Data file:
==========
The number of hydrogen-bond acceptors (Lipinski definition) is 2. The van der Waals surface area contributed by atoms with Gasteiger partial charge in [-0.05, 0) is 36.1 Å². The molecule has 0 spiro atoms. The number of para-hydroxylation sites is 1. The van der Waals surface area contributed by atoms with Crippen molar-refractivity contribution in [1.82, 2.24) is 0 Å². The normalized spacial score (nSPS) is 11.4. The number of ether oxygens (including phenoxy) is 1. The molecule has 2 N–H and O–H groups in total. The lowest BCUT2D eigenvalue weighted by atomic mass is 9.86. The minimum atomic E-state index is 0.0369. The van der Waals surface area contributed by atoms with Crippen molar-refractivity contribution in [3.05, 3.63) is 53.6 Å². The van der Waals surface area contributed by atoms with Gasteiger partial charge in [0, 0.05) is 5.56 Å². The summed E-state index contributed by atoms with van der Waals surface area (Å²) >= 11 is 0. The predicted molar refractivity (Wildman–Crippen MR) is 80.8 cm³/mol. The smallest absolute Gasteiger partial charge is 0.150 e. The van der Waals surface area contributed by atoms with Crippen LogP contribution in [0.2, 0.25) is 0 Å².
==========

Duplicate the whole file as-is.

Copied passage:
The number of hydrogen-bond acceptors (Lipinski definition) is 2. The van der Waals surface area contributed by atoms with Gasteiger partial charge in [-0.05, 0) is 36.1 Å². The molecule has 0 spiro atoms. The number of para-hydroxylation sites is 1. The van der Waals surface area contributed by atoms with Crippen molar-refractivity contribution in [1.82, 2.24) is 0 Å². The normalized spacial score (nSPS) is 11.4. The number of ether oxygens (including phenoxy) is 1. The molecule has 2 N–H and O–H groups in total. The lowest BCUT2D eigenvalue weighted by atomic mass is 9.86. The minimum atomic E-state index is 0.0369. The van der Waals surface area contributed by atoms with Crippen molar-refractivity contribution in [3.05, 3.63) is 53.6 Å². The van der Waals surface area contributed by atoms with Gasteiger partial charge in [0, 0.05) is 5.56 Å². The summed E-state index contributed by atoms with van der Waals surface area (Å²) >= 11 is 0. The predicted molar refractivity (Wildman–Crippen MR) is 80.8 cm³/mol. The smallest absolute Gasteiger partial charge is 0.150 e. The van der Waals surface area contributed by atoms with Crippen LogP contribution in [0.2, 0.25) is 0 Å².